Jacksonian Democracy was a movement for more democracy in the American government in the 1830s. This particular movement was led by President Andrew Jackson. Jackson had wanted more rights for the common man, and wanted to eliminate all aristocracy in the American nation. This democracy would be aided by the people of the recently established settlements in the South and West. The Jacksonian Democrats had referred to themselves as to be guardians of the Constitution, by giving economic opportunities and more political democracy as well as individual liberty. Before his presidency, the Era of Good Feelings had just come to an end after the Panic of 1819. When Jackson had taken office in 1828, he knew this was going to be a difficult transition for him as well as the American people.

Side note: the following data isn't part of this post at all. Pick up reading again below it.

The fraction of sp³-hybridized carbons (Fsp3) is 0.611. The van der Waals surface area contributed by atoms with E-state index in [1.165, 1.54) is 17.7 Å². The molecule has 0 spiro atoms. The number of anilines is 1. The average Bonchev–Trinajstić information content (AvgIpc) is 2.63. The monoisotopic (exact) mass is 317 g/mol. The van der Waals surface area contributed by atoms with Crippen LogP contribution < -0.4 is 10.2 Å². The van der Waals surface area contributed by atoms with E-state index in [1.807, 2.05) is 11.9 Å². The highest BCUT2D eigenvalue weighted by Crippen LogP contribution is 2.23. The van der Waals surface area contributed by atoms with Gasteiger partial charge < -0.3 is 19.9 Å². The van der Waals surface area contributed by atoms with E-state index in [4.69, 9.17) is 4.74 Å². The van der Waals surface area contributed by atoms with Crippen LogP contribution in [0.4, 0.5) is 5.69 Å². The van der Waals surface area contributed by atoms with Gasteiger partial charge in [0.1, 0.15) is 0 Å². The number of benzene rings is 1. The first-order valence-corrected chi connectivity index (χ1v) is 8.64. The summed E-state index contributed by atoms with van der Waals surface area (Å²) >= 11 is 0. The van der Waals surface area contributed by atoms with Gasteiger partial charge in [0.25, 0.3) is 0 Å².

In regards to the Jacksonian Democrats guarding the United States Constitution, they had pretty much followed it to a strict interpretation. For example, the Maysville Road Bill in 1830. Jackson had opposed to concentrating power in the federal government or of aristocratic institutions. He had argued that the bill was unconstitutional and because the road had lain within the state of Kentucky, and not, therefore, a part of interstate commerce. Jackson had favored states’ rights and believed that the federal government should not interfere or over step the boundaries of state affairs. However, Jackson was sometimes not always consistent in his strict guardianship of the Constitution. One reason was the Tariff of 1828, also known as the tariff abominations. Angry over the win of John Quincy Adams election in 1824, quite a few of Jackson supporters wanted to embarrass Adams and his administration. The tariff would be for items like manufactured goods. Jacksonians had hoped to get people to think that Adams favored the New England territory over the rest of the nation. Little did Jackson know that in the election of 1828, he did not need to try and...
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